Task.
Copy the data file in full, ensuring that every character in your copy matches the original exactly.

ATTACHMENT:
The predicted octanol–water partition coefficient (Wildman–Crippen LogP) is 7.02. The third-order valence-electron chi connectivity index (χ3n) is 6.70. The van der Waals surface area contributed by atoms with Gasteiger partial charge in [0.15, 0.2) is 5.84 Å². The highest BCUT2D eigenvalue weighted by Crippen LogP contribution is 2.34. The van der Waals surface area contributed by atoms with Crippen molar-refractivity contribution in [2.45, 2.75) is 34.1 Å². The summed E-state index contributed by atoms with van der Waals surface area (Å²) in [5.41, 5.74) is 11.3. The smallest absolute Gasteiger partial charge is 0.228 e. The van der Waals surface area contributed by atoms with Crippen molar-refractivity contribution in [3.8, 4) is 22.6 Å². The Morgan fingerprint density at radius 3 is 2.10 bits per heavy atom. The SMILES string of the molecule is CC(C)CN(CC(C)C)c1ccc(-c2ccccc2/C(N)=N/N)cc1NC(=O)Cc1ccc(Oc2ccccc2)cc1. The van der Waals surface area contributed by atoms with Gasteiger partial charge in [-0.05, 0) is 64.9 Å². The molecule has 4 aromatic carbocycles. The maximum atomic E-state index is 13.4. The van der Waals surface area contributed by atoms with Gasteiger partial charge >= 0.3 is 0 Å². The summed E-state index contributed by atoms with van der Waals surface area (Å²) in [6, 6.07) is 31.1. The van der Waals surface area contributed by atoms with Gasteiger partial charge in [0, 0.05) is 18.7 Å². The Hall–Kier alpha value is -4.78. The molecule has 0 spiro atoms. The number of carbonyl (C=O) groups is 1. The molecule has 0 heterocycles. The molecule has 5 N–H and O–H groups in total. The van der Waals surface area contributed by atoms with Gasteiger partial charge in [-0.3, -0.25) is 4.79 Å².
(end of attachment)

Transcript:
The predicted octanol–water partition coefficient (Wildman–Crippen LogP) is 7.02. The third-order valence-electron chi connectivity index (χ3n) is 6.70. The van der Waals surface area contributed by atoms with Gasteiger partial charge in [0.15, 0.2) is 5.84 Å². The highest BCUT2D eigenvalue weighted by Crippen LogP contribution is 2.34. The van der Waals surface area contributed by atoms with Crippen molar-refractivity contribution in [2.45, 2.75) is 34.1 Å². The summed E-state index contributed by atoms with van der Waals surface area (Å²) in [5.41, 5.74) is 11.3. The smallest absolute Gasteiger partial charge is 0.228 e. The van der Waals surface area contributed by atoms with Crippen molar-refractivity contribution in [3.8, 4) is 22.6 Å². The Morgan fingerprint density at radius 3 is 2.10 bits per heavy atom. The SMILES string of the molecule is CC(C)CN(CC(C)C)c1ccc(-c2ccccc2/C(N)=N/N)cc1NC(=O)Cc1ccc(Oc2ccccc2)cc1. The van der Waals surface area contributed by atoms with Gasteiger partial charge in [-0.05, 0) is 64.9 Å². The molecule has 4 aromatic carbocycles. The maximum atomic E-state index is 13.4. The van der Waals surface area contributed by atoms with Gasteiger partial charge >= 0.3 is 0 Å². The summed E-state index contributed by atoms with van der Waals surface area (Å²) in [6, 6.07) is 31.1. The van der Waals surface area contributed by atoms with Gasteiger partial charge in [0, 0.05) is 18.7 Å². The Hall–Kier alpha value is -4.78. The molecule has 0 spiro atoms. The number of carbonyl (C=O) groups is 1. The molecule has 0 heterocycles. The molecule has 5 N–H and O–H groups in total. The van der Waals surface area contributed by atoms with Gasteiger partial charge in [-0.3, -0.25) is 4.79 Å².